After painting my host sister at the fair, my host dad, Angel, asked if I could paint a portrait of him too but for his funeral. He starts describing how he’ll get it framed, and it will sit right on his coffin staring out at everyone when he dies. Angel is always making ridiculous jokes like this, so at first I laugh, but then I realize he actually would like this portrait.
My host mom tells me he’s always wanted to hire someone to paint him and how excited he was that I agreed to do it. They tried to pay me which I refused because how can I take money from people that have given me something as priceless as genuine family love?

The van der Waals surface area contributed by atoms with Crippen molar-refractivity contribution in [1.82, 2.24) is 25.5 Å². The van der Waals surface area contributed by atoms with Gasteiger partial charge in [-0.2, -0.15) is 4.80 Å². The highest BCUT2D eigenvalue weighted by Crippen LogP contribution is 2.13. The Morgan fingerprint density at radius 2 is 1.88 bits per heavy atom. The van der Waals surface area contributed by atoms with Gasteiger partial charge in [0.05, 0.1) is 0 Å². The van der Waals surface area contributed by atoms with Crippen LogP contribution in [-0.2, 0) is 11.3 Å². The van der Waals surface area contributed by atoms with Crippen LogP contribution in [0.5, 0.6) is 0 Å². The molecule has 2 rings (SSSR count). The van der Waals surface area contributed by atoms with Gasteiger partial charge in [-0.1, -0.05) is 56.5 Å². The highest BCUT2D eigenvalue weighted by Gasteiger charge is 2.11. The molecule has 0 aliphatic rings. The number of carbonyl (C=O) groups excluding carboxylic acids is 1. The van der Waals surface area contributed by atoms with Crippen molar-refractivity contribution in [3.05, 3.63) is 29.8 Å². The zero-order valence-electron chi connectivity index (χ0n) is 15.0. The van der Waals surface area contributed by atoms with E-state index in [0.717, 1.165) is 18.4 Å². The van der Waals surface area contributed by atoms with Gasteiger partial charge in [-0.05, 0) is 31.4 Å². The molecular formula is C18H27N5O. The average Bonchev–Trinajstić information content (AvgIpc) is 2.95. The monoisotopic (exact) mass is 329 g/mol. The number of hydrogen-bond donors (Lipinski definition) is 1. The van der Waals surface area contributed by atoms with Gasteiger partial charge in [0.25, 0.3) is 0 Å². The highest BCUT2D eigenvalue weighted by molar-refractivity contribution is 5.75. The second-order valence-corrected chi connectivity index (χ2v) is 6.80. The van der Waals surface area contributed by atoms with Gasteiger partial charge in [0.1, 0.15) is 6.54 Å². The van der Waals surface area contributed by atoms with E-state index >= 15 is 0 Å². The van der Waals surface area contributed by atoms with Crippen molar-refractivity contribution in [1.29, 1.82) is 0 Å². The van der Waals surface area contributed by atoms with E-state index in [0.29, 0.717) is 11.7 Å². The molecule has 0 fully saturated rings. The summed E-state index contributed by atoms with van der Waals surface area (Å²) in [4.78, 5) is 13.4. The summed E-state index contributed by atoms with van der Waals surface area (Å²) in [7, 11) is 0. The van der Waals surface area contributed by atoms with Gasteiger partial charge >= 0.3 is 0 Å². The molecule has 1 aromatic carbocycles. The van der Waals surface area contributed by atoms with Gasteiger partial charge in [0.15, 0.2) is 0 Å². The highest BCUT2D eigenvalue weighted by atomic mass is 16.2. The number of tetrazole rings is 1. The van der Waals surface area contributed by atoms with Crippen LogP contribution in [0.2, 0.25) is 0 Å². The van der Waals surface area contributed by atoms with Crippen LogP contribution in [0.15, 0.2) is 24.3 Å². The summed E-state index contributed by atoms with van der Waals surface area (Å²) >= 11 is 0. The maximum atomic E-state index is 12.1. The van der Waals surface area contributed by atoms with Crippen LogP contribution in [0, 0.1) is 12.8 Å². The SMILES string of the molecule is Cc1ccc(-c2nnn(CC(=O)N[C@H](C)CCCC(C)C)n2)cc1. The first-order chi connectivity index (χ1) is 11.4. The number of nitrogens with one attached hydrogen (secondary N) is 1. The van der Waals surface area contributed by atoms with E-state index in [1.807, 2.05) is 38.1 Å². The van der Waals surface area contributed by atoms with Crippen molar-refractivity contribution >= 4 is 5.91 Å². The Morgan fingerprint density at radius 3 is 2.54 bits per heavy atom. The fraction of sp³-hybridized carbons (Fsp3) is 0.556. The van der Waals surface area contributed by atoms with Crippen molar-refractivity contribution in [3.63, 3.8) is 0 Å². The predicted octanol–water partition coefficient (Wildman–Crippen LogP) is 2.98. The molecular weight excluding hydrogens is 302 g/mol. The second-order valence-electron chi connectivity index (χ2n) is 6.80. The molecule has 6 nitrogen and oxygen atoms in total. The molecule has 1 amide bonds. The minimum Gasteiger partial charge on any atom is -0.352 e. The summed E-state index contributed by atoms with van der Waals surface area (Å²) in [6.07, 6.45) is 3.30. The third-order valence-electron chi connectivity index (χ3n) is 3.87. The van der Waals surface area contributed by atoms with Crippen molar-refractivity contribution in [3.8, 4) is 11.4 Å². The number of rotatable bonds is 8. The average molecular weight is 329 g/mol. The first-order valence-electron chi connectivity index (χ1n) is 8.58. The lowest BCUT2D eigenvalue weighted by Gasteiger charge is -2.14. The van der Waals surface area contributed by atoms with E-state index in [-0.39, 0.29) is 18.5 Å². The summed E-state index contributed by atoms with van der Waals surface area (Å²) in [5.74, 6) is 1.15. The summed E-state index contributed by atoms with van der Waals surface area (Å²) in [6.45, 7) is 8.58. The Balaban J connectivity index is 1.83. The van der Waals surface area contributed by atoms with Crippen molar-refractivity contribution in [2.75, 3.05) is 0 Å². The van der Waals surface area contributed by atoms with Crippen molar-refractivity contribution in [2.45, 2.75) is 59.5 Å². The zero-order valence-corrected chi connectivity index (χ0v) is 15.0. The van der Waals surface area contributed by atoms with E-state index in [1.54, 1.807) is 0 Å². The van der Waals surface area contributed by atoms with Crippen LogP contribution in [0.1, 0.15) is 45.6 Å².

In a way, art is priceless too. This portrait is how Angel chose to present himself to be immortalized in paint. It is how I chose to capture what I saw; it is a human being’s perception of a fellow human manifested in deliberately placed strokes of light and dark, warm and cool on paper. I gave it to my family as a parting present.
The giving of priceless things, whether tangible or intangible, to people once perceived as foreign strangers is, to me, the heart and soul of life spent traveling.